This is the real story, Dalai Lama notwithstanding. Washington state is in the vanguard of foster-care innovations, brain-development research, and early childhood education. What better vehicle to burnish an extraordinary cause, irrespective of religious faith?

Traditionalists might wince at the protean spirituality of Dalai-philes who pick up nuggets of Buddhism like cafeteria Catholics, draping on only those accessories that feel comfortable. Northwesterners know that old religious leaders are supposed to be, by temperament and design, old scolds.

Fear not, me Lutherans: The First Noble Truth of Buddhism is "that life is suffering" and what could be more despairing or inherently Northwestern than that?

Moreover, as the University of Washington's Kyoko Tokuno observes, the Dalai Lama can't control those who gravitate to his example of Buddhist teaching. Says Tokuno, a Buddhist scholar and assistant professor in comparative religion: "They came to him and he obliged."

This is particularly relevant for the Richard Geres, Steven Seagals, and other Hollywood gliterrati who've embraced Tibetan Buddhism.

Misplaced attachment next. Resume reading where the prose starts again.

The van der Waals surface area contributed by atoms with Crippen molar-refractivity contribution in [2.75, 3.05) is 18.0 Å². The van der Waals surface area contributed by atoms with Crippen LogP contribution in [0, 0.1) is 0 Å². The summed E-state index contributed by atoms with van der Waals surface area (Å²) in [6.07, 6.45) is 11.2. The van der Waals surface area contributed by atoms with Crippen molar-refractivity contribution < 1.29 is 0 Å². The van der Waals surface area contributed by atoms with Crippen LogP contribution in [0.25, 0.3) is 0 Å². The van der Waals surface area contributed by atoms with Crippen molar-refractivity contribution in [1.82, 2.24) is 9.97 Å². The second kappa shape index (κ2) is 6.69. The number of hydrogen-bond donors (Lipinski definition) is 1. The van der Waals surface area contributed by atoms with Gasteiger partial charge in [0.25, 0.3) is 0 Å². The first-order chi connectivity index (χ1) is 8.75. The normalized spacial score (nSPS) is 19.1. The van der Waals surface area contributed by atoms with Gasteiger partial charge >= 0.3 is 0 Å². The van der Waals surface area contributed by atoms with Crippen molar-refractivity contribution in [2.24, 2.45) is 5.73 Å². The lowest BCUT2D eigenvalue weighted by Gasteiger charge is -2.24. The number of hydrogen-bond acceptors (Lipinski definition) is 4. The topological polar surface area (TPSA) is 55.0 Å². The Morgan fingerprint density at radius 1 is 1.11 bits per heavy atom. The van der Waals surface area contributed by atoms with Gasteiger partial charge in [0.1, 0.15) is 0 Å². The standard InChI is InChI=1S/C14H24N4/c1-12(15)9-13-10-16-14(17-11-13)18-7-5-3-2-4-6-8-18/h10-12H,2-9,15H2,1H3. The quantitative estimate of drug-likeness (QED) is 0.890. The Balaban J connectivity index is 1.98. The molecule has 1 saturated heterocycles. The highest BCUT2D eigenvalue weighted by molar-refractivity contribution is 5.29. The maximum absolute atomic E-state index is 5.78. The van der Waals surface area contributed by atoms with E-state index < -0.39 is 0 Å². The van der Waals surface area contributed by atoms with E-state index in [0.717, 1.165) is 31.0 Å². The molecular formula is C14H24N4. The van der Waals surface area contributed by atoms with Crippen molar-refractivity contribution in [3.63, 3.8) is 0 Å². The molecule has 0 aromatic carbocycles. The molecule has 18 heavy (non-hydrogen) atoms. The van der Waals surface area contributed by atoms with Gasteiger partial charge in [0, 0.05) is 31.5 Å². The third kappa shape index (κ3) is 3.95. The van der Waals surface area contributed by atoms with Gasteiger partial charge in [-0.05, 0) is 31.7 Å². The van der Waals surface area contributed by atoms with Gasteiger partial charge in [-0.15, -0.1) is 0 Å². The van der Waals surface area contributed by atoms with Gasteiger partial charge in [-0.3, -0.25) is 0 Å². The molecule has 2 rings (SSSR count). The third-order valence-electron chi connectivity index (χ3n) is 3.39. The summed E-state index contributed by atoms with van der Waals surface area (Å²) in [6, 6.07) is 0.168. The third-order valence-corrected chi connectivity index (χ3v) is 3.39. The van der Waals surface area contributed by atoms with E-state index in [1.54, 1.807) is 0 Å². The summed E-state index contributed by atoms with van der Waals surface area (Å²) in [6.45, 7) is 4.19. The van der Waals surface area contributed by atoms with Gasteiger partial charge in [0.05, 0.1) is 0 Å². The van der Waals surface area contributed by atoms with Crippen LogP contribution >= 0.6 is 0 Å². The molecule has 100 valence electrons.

Musician Dave Matthews, scheduled to perform at a sold-out KeyArena benefit Friday afternoon, illustrates the Dalai Lama's celebrity fix. Thousands will hear the peaceable message of a Nobelist and spiritual icon. All the while, a rock concert feeds the stereotype, at least among squares and skeptics, that Tenzin Gyatso, his Holiness the 14th Dalai Lama, is mostly about pop-fluff and the Zeitgeist.

For those fearful of children, repelled by rock and roll, and otherwise flummoxed by the mystery of the Divine, the Dalai Lama's visit throws light on the political question of Tibetan sovereignty and human rights.

Here things get tricky, as Western and Eastern sensibilities collide.

As Holly Morris writes in Sunday's New York Times Book Review of Pico Iyer's new biography of the Dalai Lama, The Open Road, the Dalai Lama "continues to urge a controversial forbearance (rather than direct action) toward the Chinese, even as occupied Tibet is a whisper away from gone."

Others, such as Patrick French, are more scathing.

The Dalai Lama is a great and charismatic spiritual figure, but a poor and poorly advised political strategist. When he escaped into exile in India in 1959, he declared himself an admirer of Mahatma Gandhi's nonviolent resistance. But Gandhi took huge gambles, starting the Salt March and starving himself nearly to death – a very different approach from the Dalai Lama's middle way, which concentrates on nonviolence rather than resistance. The Dalai Lama has never really tried to use direct action to leverage his authority.

Graft the spiritual Middle Way to the political sphere and let loose the "tsking" of the Academy.

The Middle Way is not a political strategy but a philosophical foundation, Tokuno notes. "He is a religious man. Strategy is a political term." She says the value of patience and noodling issues over the long term are consonant with the Dalai Lama's Buddhist heritage.